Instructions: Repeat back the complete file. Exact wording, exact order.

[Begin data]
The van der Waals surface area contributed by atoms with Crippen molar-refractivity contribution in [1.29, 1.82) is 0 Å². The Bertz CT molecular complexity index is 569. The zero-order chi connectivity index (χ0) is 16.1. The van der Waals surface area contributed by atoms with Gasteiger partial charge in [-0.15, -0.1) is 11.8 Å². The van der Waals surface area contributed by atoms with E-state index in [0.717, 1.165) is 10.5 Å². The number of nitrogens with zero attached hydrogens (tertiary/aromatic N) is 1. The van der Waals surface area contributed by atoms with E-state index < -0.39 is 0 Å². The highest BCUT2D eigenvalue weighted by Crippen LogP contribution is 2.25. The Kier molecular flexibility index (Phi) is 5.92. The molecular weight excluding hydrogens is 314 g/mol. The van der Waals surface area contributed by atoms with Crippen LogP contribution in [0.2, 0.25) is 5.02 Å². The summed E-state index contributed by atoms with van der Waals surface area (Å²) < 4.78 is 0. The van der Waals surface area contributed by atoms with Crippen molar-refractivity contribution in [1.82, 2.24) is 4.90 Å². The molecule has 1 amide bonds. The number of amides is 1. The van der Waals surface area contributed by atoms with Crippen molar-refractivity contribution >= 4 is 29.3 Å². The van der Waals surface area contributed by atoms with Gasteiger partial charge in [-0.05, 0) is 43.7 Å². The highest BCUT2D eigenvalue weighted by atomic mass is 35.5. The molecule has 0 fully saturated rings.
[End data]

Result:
The van der Waals surface area contributed by atoms with Crippen molar-refractivity contribution in [1.29, 1.82) is 0 Å². The Bertz CT molecular complexity index is 569. The zero-order chi connectivity index (χ0) is 16.1. The van der Waals surface area contributed by atoms with Gasteiger partial charge in [-0.15, -0.1) is 11.8 Å². The van der Waals surface area contributed by atoms with E-state index in [0.717, 1.165) is 10.5 Å². The number of nitrogens with zero attached hydrogens (tertiary/aromatic N) is 1. The van der Waals surface area contributed by atoms with E-state index < -0.39 is 0 Å². The highest BCUT2D eigenvalue weighted by Crippen LogP contribution is 2.25. The Kier molecular flexibility index (Phi) is 5.92. The molecular weight excluding hydrogens is 314 g/mol. The van der Waals surface area contributed by atoms with Crippen LogP contribution in [0.2, 0.25) is 5.02 Å². The summed E-state index contributed by atoms with van der Waals surface area (Å²) < 4.78 is 0. The van der Waals surface area contributed by atoms with Crippen molar-refractivity contribution in [1.82, 2.24) is 4.90 Å². The molecule has 1 amide bonds. The number of amides is 1. The van der Waals surface area contributed by atoms with Crippen molar-refractivity contribution >= 4 is 29.3 Å². The van der Waals surface area contributed by atoms with Gasteiger partial charge in [-0.05, 0) is 43.7 Å². The highest BCUT2D eigenvalue weighted by atomic mass is 35.5. The molecule has 0 fully saturated rings.